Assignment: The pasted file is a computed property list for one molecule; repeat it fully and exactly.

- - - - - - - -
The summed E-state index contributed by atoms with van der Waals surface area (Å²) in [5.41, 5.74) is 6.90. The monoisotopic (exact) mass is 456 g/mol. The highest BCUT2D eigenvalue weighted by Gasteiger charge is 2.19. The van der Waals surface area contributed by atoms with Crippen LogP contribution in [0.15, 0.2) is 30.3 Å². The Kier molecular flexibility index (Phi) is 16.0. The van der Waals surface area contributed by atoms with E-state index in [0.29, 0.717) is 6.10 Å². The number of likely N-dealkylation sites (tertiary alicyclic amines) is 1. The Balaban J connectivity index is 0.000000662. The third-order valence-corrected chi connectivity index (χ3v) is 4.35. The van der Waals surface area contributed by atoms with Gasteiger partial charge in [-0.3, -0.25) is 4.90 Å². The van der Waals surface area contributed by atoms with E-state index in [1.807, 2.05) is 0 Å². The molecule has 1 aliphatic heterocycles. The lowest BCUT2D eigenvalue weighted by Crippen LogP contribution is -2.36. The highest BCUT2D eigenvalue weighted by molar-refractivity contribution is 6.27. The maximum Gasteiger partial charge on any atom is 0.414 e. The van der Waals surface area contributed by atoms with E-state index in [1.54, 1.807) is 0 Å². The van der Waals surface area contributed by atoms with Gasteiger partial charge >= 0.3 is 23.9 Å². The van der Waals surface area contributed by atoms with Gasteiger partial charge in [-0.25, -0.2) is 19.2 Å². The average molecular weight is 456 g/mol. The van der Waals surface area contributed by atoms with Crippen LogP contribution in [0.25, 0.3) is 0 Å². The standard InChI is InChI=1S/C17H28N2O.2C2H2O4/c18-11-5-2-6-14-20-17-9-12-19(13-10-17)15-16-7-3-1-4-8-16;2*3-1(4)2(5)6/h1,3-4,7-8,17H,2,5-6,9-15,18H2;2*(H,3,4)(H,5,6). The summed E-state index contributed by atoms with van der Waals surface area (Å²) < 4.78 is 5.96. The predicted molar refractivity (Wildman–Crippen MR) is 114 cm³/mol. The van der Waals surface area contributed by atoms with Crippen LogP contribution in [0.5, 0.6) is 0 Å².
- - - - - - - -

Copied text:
The summed E-state index contributed by atoms with van der Waals surface area (Å²) in [5.41, 5.74) is 6.90. The monoisotopic (exact) mass is 456 g/mol. The highest BCUT2D eigenvalue weighted by Gasteiger charge is 2.19. The van der Waals surface area contributed by atoms with Crippen LogP contribution in [0.15, 0.2) is 30.3 Å². The Kier molecular flexibility index (Phi) is 16.0. The van der Waals surface area contributed by atoms with E-state index in [0.29, 0.717) is 6.10 Å². The number of likely N-dealkylation sites (tertiary alicyclic amines) is 1. The Balaban J connectivity index is 0.000000662. The third-order valence-corrected chi connectivity index (χ3v) is 4.35. The van der Waals surface area contributed by atoms with Gasteiger partial charge in [-0.3, -0.25) is 4.90 Å². The van der Waals surface area contributed by atoms with E-state index in [1.807, 2.05) is 0 Å². The molecule has 1 aliphatic heterocycles. The lowest BCUT2D eigenvalue weighted by Crippen LogP contribution is -2.36. The highest BCUT2D eigenvalue weighted by molar-refractivity contribution is 6.27. The maximum Gasteiger partial charge on any atom is 0.414 e. The van der Waals surface area contributed by atoms with E-state index in [1.54, 1.807) is 0 Å². The van der Waals surface area contributed by atoms with Gasteiger partial charge >= 0.3 is 23.9 Å². The van der Waals surface area contributed by atoms with Gasteiger partial charge in [-0.25, -0.2) is 19.2 Å². The average molecular weight is 456 g/mol. The van der Waals surface area contributed by atoms with Crippen LogP contribution in [0.25, 0.3) is 0 Å². The standard InChI is InChI=1S/C17H28N2O.2C2H2O4/c18-11-5-2-6-14-20-17-9-12-19(13-10-17)15-16-7-3-1-4-8-16;2*3-1(4)2(5)6/h1,3-4,7-8,17H,2,5-6,9-15,18H2;2*(H,3,4)(H,5,6). The summed E-state index contributed by atoms with van der Waals surface area (Å²) < 4.78 is 5.96. The predicted molar refractivity (Wildman–Crippen MR) is 114 cm³/mol. The van der Waals surface area contributed by atoms with Crippen LogP contribution in [0.5, 0.6) is 0 Å².